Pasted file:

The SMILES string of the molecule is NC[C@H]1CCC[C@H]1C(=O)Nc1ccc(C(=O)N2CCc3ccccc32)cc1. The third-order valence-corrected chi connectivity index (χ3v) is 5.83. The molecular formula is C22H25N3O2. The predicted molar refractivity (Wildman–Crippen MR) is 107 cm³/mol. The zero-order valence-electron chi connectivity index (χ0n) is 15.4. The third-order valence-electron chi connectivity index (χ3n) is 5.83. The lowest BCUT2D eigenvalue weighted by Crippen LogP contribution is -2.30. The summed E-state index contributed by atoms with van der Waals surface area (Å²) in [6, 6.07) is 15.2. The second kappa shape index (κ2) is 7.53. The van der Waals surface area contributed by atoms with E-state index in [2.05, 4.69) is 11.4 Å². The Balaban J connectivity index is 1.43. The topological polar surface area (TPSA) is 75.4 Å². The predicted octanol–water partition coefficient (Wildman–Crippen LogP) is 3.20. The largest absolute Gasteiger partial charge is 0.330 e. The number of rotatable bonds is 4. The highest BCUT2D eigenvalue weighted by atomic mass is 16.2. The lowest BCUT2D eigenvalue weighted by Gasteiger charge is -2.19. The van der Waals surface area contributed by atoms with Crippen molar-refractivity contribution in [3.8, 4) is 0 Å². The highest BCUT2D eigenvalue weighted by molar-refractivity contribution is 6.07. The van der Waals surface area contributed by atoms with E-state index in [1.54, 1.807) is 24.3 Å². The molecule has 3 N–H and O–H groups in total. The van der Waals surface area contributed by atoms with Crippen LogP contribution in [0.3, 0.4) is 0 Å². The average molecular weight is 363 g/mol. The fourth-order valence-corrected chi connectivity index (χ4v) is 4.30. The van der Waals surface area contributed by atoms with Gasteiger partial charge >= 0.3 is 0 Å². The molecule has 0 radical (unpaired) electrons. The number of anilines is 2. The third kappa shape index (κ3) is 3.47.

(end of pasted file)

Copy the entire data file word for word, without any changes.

The SMILES string of the molecule is NC[C@H]1CCC[C@H]1C(=O)Nc1ccc(C(=O)N2CCc3ccccc32)cc1. The third-order valence-corrected chi connectivity index (χ3v) is 5.83. The molecular formula is C22H25N3O2. The predicted molar refractivity (Wildman–Crippen MR) is 107 cm³/mol. The zero-order valence-electron chi connectivity index (χ0n) is 15.4. The third-order valence-electron chi connectivity index (χ3n) is 5.83. The lowest BCUT2D eigenvalue weighted by Crippen LogP contribution is -2.30. The summed E-state index contributed by atoms with van der Waals surface area (Å²) in [6, 6.07) is 15.2. The second kappa shape index (κ2) is 7.53. The van der Waals surface area contributed by atoms with E-state index in [2.05, 4.69) is 11.4 Å². The Balaban J connectivity index is 1.43. The topological polar surface area (TPSA) is 75.4 Å². The predicted octanol–water partition coefficient (Wildman–Crippen LogP) is 3.20. The largest absolute Gasteiger partial charge is 0.330 e. The number of rotatable bonds is 4. The highest BCUT2D eigenvalue weighted by atomic mass is 16.2. The lowest BCUT2D eigenvalue weighted by Gasteiger charge is -2.19. The van der Waals surface area contributed by atoms with Crippen molar-refractivity contribution in [3.8, 4) is 0 Å². The highest BCUT2D eigenvalue weighted by molar-refractivity contribution is 6.07. The van der Waals surface area contributed by atoms with E-state index in [1.54, 1.807) is 24.3 Å². The molecule has 3 N–H and O–H groups in total. The van der Waals surface area contributed by atoms with Crippen LogP contribution in [0.3, 0.4) is 0 Å². The average molecular weight is 363 g/mol. The fourth-order valence-corrected chi connectivity index (χ4v) is 4.30. The van der Waals surface area contributed by atoms with Gasteiger partial charge >= 0.3 is 0 Å². The molecule has 0 radical (unpaired) electrons. The number of anilines is 2. The third kappa shape index (κ3) is 3.47.